The Ethical Religion of Zoroaster

By Miles Menander Dawson | Go to book overview

INTRODUCTION

The Gathas as embodying the precepts of the prophet, introduce a great reform, a notable advance over anything hitherto known in the field of human ethics. Dhalla (The High Priest's) Zoroastrian Theology.

To Zoroaster is due the same rank, the same respect, the same reverential regard that is due to such seekers after light as Buddha, Confucius, Socrates. Jackson Zoroaster, the Prophet of Ancient Iran.

If the Gathas contain the earliest printed effort of their kind to reform the human heart, being also alive today in all our faiths, on which, too, futurity may hang, they are, indeed, unique in morals. Mills' Our Own Religion in Ancient Persia.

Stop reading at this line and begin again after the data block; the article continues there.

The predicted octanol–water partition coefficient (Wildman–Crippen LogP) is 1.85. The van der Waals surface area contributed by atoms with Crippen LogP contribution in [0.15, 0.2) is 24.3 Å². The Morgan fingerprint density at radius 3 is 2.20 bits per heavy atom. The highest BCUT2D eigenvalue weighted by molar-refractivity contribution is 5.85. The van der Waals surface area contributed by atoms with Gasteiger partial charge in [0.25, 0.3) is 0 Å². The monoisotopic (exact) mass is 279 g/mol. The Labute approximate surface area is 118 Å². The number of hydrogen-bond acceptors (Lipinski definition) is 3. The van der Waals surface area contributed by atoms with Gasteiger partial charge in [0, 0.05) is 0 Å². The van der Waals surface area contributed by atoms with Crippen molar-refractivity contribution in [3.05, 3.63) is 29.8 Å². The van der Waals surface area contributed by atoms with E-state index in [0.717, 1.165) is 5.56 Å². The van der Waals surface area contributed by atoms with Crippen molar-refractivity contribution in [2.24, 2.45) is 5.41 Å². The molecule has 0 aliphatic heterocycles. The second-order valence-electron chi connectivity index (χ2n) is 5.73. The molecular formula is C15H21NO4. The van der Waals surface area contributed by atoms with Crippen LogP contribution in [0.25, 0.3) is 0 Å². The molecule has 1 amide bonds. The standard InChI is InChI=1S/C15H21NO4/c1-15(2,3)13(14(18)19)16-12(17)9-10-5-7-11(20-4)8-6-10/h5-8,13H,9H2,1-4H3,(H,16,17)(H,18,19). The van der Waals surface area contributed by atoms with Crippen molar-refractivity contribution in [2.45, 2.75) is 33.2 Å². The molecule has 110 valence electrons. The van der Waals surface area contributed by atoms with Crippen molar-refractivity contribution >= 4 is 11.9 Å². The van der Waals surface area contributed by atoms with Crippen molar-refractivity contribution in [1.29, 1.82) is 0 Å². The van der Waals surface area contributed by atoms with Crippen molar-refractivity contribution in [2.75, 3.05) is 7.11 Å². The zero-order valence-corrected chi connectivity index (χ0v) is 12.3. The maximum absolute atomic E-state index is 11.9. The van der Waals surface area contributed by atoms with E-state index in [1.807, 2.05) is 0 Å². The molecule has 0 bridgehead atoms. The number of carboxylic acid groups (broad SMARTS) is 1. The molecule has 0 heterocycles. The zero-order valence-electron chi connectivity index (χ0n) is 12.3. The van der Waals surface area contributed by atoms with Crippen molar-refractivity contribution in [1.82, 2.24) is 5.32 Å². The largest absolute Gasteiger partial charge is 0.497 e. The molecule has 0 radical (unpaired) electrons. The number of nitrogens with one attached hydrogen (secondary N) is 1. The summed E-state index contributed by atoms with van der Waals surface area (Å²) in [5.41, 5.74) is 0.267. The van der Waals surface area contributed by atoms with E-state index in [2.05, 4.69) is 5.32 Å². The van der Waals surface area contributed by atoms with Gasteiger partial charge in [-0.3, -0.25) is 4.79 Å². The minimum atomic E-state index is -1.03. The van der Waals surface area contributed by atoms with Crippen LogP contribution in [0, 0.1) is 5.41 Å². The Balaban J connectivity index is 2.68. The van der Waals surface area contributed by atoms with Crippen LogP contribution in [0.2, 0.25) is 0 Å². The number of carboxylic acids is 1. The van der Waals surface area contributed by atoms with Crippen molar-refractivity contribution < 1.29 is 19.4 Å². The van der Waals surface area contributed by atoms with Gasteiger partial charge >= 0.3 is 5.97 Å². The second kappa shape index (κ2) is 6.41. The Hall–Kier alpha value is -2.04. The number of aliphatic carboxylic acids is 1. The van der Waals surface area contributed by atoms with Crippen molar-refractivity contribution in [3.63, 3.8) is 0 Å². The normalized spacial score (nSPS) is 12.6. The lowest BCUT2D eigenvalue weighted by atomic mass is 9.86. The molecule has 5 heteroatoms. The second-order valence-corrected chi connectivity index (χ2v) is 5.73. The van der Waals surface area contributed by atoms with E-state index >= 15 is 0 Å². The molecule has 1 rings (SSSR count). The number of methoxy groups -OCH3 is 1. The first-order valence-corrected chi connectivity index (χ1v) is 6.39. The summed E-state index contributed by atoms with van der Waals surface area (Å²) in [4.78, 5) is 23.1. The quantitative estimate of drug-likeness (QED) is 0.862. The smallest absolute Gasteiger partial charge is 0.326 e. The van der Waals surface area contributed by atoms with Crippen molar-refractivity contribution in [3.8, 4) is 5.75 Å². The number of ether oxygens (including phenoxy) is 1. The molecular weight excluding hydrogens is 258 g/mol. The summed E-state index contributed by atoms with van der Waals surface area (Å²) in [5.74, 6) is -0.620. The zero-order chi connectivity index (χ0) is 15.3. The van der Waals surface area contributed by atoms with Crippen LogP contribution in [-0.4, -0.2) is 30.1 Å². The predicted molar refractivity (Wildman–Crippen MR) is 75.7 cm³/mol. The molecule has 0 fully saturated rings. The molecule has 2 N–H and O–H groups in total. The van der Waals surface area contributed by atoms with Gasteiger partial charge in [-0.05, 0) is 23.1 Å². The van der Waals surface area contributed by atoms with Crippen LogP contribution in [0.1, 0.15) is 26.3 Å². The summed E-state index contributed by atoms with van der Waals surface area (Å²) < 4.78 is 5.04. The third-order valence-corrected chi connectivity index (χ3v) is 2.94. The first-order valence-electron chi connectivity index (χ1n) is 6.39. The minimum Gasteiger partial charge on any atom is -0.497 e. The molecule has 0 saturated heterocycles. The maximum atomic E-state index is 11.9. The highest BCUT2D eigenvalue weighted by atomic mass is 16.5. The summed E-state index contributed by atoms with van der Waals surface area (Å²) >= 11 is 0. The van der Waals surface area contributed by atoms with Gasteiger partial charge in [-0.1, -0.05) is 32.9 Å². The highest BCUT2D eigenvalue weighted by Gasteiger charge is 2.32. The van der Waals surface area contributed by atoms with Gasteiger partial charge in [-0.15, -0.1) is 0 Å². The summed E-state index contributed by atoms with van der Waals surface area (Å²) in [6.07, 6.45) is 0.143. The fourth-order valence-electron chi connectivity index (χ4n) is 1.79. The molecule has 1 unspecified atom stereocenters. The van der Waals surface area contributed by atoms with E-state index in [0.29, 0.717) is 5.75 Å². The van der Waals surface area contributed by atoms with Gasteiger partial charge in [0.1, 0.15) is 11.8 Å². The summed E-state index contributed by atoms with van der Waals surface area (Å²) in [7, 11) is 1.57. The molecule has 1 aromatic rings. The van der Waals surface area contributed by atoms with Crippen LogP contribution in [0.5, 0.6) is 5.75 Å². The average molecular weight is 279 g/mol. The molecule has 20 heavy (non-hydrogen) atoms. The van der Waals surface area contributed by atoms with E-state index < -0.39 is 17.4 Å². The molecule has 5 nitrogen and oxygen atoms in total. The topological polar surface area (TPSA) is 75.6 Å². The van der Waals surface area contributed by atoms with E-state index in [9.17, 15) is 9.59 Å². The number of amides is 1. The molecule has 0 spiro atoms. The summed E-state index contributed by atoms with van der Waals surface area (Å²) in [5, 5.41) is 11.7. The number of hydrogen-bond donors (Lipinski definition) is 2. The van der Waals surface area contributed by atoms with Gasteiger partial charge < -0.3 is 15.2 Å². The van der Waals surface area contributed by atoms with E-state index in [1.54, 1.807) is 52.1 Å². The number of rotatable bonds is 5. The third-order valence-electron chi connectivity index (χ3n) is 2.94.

IT might indeed be said that Zoroaster was the discoverer, or at least the uncoverer, of individual morals; the very evolution of the most primitive but fundamental and therefore eternal notions of right and wrong, is first of all discernible in earnest activity in the original Gathas, Zoroaster's own contribution to the enlightenment of mankind.

The purely spiritual conception of divinity by Zoroaster (who is in the Persian language called Zarathustra) is witness, how rapturously beautiful to him was true good and right; for the first person in his sevenfold unity of God was Mazda, Light; the second person was Aramaïti, the Good Mind; and the third was Asha, Right.

All these names, likewise, except Mazda which be-

-vii-

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